The new 2019 Mercedes-Benz G-Class may look the same on the outside, but there are some huge changes underneath. So I sat down—well, technically, crouched down—with G-Class head of development Oliver Metzger to look at some hardware. It was awesome.
For the past 40 years, the Mercedes G-Class has used a solid axle front suspension setup. But now, for the first time, it’s getting a double-wishbone independent design, and—at least for diehard off-roaders—that’s a big deal. So when I got to the Detroit Auto Show, I decided to have a close look under Stuttgart’s beefiest off-roader.
I’m not sure exactly why, but G-Class’s head of development, Oliver Metzger—who was wearing a nice sport coat—agreed to crawl on the dirty ground under his new SUV and show us some cool technical bits. Perhaps it’s in his blood as an engineer to look at hardware—all I know is, he was a great sport.
The first thing we looked at was the new independent front suspension, which many off-roaders will consider a step backwards in terms of rock-crawling capability. But, as I’ve stated in my article on the new setup, IFS actually seems to make sense for a luxury vehicle like the G-Class, as it can offer improvements in fuel economy, steering and—importantly—handling.
Metzger more or less echoed those sentiments. “I think you’re absolutely right,” he told me. “If you go to an off-road vehicle, you should go and choose a rigid front axle.” The goal for this new G-Class, however, was to make strides in on-road performance. “If you want to improve on-road performance,” he told me while lying next to me behind the driver’s side wheel, “you get very quick to the limit with a rigid front axle.”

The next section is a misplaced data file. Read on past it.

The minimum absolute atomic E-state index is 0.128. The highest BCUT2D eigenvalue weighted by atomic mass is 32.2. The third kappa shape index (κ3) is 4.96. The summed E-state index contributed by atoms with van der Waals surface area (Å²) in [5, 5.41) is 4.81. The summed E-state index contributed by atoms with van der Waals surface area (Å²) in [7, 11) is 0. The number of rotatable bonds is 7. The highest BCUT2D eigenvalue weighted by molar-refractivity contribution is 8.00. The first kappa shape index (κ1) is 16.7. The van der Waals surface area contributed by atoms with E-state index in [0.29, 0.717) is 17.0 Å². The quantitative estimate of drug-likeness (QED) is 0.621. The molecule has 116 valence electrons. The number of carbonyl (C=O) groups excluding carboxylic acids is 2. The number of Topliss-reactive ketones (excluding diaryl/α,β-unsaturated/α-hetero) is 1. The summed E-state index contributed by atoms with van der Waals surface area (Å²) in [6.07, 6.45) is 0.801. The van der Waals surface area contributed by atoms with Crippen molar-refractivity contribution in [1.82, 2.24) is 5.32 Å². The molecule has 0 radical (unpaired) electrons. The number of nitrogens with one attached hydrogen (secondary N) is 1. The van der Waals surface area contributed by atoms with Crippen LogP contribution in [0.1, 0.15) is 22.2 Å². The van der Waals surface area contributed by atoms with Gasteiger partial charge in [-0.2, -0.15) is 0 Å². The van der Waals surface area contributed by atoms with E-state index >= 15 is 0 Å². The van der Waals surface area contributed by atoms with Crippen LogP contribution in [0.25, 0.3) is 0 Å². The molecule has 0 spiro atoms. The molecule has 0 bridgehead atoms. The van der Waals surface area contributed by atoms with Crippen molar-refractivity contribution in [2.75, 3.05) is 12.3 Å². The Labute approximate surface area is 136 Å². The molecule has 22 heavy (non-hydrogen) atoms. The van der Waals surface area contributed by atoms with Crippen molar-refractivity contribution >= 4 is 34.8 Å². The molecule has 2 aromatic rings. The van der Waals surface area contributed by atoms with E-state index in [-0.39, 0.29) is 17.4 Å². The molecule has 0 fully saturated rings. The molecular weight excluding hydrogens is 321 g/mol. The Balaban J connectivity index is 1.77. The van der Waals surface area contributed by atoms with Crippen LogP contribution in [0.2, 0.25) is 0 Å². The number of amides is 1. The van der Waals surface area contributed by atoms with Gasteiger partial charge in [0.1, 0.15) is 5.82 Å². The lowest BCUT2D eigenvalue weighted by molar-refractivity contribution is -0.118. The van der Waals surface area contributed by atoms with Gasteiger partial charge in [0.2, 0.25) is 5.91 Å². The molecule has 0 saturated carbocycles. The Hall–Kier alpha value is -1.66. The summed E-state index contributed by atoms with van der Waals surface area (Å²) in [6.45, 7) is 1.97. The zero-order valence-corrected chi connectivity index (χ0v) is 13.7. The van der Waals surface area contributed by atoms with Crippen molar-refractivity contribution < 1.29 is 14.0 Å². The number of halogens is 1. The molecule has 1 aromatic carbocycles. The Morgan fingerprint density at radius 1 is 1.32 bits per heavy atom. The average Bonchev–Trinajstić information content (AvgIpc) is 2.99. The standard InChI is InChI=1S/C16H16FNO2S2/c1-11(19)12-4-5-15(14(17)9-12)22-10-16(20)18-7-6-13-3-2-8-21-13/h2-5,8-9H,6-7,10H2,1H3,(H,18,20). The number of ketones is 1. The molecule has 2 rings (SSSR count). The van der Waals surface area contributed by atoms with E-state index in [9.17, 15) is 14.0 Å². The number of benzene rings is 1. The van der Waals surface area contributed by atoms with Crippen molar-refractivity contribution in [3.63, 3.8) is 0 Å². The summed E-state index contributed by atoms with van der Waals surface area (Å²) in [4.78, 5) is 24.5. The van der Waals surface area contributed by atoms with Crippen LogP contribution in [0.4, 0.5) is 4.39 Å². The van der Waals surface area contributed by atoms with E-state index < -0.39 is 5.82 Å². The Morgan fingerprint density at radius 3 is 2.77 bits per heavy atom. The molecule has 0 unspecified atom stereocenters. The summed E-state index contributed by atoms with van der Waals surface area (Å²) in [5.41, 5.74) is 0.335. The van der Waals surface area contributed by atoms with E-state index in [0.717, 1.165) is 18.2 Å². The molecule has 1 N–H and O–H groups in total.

That said, if you look at the G-Class’s press release, you’ll see that Mercedes claims the new vehicle actually outperforms its predecessor in the rough stuff. Part of that has to do with the fact that, according to Mr. Metzger, the old solid axle was limited in terms of flex. “Due to some legal requirements, we had to lower the whole drivetrain a little bit,” he told me. “And this would not even allow us into the rigid front axle to keep the wheel travel.”
Thus, the 2019 G-Class’s independent suspension actually offers more overall articulation. There are about 2.2 inches more up-travel, and about 0.2 inches more in rebound. “So in total we have almost [7.9 inches] of wheel travel,” Metzger says.
The rear suspension stays a solid axle, though Metzger says it’s now a five-link versus a three-link setup. In other words, in addition to a track bar and a trailing arm on both sides, there’s also an upper arm on each side. Here’s a closer look at the upper and lower control arms, which are set up similarly to the new JL Wrangler.
The five-link setup, Metzger says, is for better on-road and off-road handling. And apparently it doesn’t hurt articulation. “We increased also here the wheel travel,” Metzger said as he both laid on our sides staring at the rear stick-axle. “So we have about [9.8 inches] of wheel travel in the rear.” The lack of a rear sway bar helps in that department, Metzger told me.